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Old 08-26-2014, 12:51 PM
 
Location: Northeastern U.S.
1,465 posts, read 889,265 times
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Quote:
Originally Posted by Molli View Post
Get what you want. Don't let someone try to guilt you into getting a rescue. I'd probably try to take a couple of days off work (or a few afternoons or mornings) around a weekend when I got the pup to give it some training time. That is what I've done in the past -- large breeds tend to be able to hold it a little longer and I think are easier to potty train.

I had a neighbor, many years ago, who worked several hours every day; and managed to successfully raise a sweet Golden Retriever pup. She hired a dog walker to come in twice a day, and came home herself at lunch; and the pup was crated between outings. Eventually, the pup was housebroken and became trustworthy outside of a crate when the owner was out; though a dog walker still came to take the dog out once a day.

If you don't want to deal with a full-time job and a young pup; maybe try getting a dog from Golden Retriever (breed) rescue; though I'm not sure that the breed-specific rescue groups will place a dog with you if you're away more than 8 hours a day and don't plan to have a dog walker or a neighbor take the dog out while you're at work.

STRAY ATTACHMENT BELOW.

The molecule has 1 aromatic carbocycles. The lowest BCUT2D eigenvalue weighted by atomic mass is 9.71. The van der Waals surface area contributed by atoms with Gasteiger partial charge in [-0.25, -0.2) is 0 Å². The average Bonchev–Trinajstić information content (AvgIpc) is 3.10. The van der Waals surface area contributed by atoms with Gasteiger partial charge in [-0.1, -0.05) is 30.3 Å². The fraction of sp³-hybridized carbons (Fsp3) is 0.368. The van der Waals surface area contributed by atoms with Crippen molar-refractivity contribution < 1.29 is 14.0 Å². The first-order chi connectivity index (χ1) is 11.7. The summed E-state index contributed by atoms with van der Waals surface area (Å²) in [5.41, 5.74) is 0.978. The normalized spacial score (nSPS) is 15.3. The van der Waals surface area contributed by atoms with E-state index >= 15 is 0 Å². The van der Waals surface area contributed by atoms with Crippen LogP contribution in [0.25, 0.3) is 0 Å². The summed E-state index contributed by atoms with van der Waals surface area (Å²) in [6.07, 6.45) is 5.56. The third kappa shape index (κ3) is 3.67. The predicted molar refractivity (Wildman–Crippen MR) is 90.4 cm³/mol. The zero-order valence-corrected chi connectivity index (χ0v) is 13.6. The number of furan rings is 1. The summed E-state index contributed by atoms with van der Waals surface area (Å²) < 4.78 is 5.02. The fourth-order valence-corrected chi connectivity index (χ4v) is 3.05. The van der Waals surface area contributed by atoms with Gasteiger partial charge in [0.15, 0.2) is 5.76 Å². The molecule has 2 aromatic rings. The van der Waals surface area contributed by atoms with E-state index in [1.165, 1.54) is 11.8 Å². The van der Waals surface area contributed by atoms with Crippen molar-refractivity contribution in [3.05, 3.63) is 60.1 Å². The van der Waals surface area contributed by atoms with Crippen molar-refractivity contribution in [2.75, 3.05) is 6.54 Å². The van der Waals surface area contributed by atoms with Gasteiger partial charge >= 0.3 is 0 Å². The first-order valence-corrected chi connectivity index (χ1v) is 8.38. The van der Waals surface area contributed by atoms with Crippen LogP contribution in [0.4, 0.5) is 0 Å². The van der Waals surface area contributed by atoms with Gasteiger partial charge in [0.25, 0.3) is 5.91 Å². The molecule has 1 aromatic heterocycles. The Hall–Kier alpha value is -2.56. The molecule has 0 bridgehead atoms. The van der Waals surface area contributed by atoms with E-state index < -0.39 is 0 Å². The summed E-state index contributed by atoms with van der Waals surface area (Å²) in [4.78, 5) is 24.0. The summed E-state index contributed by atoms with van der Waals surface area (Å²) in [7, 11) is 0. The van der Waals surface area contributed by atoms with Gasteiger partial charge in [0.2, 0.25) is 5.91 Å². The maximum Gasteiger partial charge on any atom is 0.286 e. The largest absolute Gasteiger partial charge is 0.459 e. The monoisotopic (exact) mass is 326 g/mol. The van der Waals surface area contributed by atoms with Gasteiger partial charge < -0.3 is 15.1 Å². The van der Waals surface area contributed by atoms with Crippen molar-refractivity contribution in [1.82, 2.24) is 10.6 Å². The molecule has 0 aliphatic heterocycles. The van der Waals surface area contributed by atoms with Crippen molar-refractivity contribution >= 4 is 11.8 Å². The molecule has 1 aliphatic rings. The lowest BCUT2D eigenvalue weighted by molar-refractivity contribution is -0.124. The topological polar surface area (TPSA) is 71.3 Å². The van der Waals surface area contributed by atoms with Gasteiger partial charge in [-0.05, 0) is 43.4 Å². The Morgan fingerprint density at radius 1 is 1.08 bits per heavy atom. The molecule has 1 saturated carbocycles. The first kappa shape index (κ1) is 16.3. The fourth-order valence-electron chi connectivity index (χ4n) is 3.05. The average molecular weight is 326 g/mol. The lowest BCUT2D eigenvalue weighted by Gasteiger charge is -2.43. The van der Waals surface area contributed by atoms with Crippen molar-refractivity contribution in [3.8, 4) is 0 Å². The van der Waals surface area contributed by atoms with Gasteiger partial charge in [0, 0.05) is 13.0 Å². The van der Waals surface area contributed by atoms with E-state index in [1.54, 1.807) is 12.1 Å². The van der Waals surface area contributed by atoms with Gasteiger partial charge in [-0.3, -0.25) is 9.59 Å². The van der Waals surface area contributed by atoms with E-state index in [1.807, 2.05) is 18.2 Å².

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Old 08-26-2014, 01:18 PM
 
2,321 posts, read 2,479,445 times
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Quote:
Originally Posted by Regina14 View Post
I had a neighbor, many years ago, who worked several hours every day; and managed to successfully raise a sweet Golden Retriever pup. She hired a dog walker to come in twice a day, and came home herself at lunch; and the pup was crated between outings. Eventually, the pup was housebroken and became trustworthy outside of a crate when the owner was out; though a dog walker still came to take the dog out once a day.

If you don't want to deal with a full-time job and a young pup; maybe try getting a dog from Golden Retriever (breed) rescue; though I'm not sure that the breed-specific rescue groups will place a dog with you if you're away more than 8 hours a day and don't plan to have a dog walker or a neighbor take the dog out while you're at work.
A dog walker is a fantastic idea. I'd never raised a pup while being away all day long, so that is a really good suggestion of yours.
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Old 08-26-2014, 01:21 PM